Most of us have grown up reading or hearing the story The Jungle Book that was written by Rudyard Kipling back in 1894. The story of a human child raised by the beasts of the forest, who eventually grows up to fight his biggest enemy, has over the years despite the advancement of time and technology kept its charm. Now decades later, director Jon Favreau attempts at capturing the essence of the book on celluloid with THE JUNGLE BOOK. Many of us grew up watching The Jungle Book animated show on TV and later pestering the school librarian for a copy of the book. In fact the tunes of ‘Jungle Jungle Pata Chala Hai’ and ‘Bear Necessities’ still sound catchy and will always be remembered. However, the question of the hour is, will Jon Favreau’s celluloid adaptation of the book live up to the expectations and enable viewers to relive the joys and anxiety, or will it be yet another subdued adaptation of a memorable story…
THE JUNGLE BOOK is the story of Mowgli (Neel Sethi) a human boy raised by the wolves Raksha (Lupita Nyong’o) and Akela (Giancarlo Esposito) ever since he was a baby and brought to them by Bagheera (Ben Kingsley), the black panther. When the fearsome scarred Bengal tiger Shere Khan (Idris Elba) threatens his life since man isn’t allowed in the jungle, Mowgli leaves his jungle home. Guided by Bagheera and Baloo the bear (Bill Murray), he sets out on a journey of self-discovery while evading the man-hunting Shere Khan. Along the way, Mowgli encounters jungle creatures who do not exactly have his best interests at heart including Kaa (Scarlett Johansson) the python and the smooth-talking Bornean orangutan-resembling Gigantopithecus King Louie (Christopher Walken), who tries to coerce Mowgli into giving up the secret to the elusive and deadly red flower. Will Mowgli succumb to King Louie’s wishes and assist him in attaining the red flower, will he defeat Shere Khan, or will he forsake the jungle for the safety of the human village is what the rest of the film is all about.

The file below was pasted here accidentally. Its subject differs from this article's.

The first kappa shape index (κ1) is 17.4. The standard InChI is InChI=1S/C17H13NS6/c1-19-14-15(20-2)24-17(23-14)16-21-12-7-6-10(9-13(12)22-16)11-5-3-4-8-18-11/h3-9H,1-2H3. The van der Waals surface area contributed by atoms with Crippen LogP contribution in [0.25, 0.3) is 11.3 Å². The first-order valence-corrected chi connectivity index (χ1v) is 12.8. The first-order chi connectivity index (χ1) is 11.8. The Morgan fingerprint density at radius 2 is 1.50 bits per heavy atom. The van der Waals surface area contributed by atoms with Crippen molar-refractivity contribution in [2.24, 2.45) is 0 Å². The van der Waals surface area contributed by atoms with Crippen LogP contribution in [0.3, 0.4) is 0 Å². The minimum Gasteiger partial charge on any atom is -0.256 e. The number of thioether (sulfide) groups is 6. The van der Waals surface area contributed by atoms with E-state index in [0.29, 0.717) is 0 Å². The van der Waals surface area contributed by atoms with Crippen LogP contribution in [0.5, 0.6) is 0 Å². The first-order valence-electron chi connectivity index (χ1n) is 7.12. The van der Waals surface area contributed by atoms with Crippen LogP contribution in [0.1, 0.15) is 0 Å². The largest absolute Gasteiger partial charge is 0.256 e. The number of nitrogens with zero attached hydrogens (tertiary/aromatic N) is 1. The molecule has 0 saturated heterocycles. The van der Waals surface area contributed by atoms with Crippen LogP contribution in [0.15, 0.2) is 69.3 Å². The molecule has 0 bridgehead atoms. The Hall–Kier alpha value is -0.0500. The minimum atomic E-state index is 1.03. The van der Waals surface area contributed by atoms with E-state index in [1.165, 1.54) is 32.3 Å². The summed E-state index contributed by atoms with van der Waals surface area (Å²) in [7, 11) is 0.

The film starts off with Mowgli running through the forests, only to be overtaken by a pack of wolves, though they aren’t after him, they sure are fleeing from a greater threat. Unfortunately the little lad trips and lags behind the pack, eventually falling victim to Bagheera, who is training the pack to run together as one unit. From here the film tells the story of life in the jungle and what it means to be a part of the wolf pack, however, the story twists with a severe drought hitting the jungle due to which drinking water becomes a luxury. Following this the animals in the jungle kingdom call a water truce, where in predator and prey alike can gather together at the common watering hole sans the fear of falling victim to preying jaws. Shere Khan the fearsome Bengal tiger too respects this truce, but he is put on the war path after getting a whiff of the man cub Mowgli. Shere Khan, though not breaking the truce issues an ultimatum that when the rains return and the rivers swell up again, he will come for the boy and anyone standing in his way will be killed. Bagheera, the black panther, who feels responsible for Mowgli, considering the fact that it was him who brought the lad to the wolves takes it upon himself to return Mowgli to the man village setting off on a journey that not just traverses the forests but also tells the story of a boy becoming a man.